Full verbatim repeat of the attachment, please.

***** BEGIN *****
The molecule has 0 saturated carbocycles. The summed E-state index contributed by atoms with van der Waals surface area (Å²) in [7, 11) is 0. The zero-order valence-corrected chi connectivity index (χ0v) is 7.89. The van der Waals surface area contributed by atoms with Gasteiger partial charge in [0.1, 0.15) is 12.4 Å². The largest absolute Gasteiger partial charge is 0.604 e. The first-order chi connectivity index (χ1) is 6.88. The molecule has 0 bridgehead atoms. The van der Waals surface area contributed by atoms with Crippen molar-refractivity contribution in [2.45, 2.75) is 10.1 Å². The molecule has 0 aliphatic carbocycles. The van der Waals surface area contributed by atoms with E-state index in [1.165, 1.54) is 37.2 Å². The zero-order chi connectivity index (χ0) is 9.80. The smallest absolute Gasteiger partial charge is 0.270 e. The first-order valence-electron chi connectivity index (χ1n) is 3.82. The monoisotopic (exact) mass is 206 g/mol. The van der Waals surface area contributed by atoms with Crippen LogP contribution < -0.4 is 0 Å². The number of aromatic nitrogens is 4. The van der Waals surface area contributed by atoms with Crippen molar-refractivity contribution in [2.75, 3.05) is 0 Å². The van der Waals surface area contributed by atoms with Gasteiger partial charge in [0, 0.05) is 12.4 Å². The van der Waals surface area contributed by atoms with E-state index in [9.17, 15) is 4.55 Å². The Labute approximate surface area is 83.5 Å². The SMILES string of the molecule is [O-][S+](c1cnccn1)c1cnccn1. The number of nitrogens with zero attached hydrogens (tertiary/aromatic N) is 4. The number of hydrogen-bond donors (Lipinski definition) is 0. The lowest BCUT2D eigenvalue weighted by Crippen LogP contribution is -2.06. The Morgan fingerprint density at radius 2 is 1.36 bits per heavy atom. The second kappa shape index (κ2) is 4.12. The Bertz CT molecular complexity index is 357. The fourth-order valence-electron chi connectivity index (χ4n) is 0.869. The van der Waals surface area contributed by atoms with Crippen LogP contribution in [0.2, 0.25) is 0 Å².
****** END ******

The molecule has 0 saturated carbocycles. The summed E-state index contributed by atoms with van der Waals surface area (Å²) in [7, 11) is 0. The zero-order valence-corrected chi connectivity index (χ0v) is 7.89. The van der Waals surface area contributed by atoms with Gasteiger partial charge in [0.1, 0.15) is 12.4 Å². The largest absolute Gasteiger partial charge is 0.604 e. The first-order chi connectivity index (χ1) is 6.88. The molecule has 0 bridgehead atoms. The van der Waals surface area contributed by atoms with Crippen molar-refractivity contribution in [2.45, 2.75) is 10.1 Å². The molecule has 0 aliphatic carbocycles. The van der Waals surface area contributed by atoms with E-state index in [1.165, 1.54) is 37.2 Å². The zero-order chi connectivity index (χ0) is 9.80. The smallest absolute Gasteiger partial charge is 0.270 e. The first-order valence-electron chi connectivity index (χ1n) is 3.82. The monoisotopic (exact) mass is 206 g/mol. The van der Waals surface area contributed by atoms with Crippen LogP contribution < -0.4 is 0 Å². The number of aromatic nitrogens is 4. The van der Waals surface area contributed by atoms with Crippen molar-refractivity contribution in [2.75, 3.05) is 0 Å². The van der Waals surface area contributed by atoms with Gasteiger partial charge in [0, 0.05) is 12.4 Å². The van der Waals surface area contributed by atoms with E-state index in [9.17, 15) is 4.55 Å². The Labute approximate surface area is 83.5 Å². The SMILES string of the molecule is [O-][S+](c1cnccn1)c1cnccn1. The number of nitrogens with zero attached hydrogens (tertiary/aromatic N) is 4. The number of hydrogen-bond donors (Lipinski definition) is 0. The lowest BCUT2D eigenvalue weighted by Crippen LogP contribution is -2.06. The Morgan fingerprint density at radius 2 is 1.36 bits per heavy atom. The second kappa shape index (κ2) is 4.12. The Bertz CT molecular complexity index is 357. The fourth-order valence-electron chi connectivity index (χ4n) is 0.869. The van der Waals surface area contributed by atoms with Crippen LogP contribution in [0.2, 0.25) is 0 Å².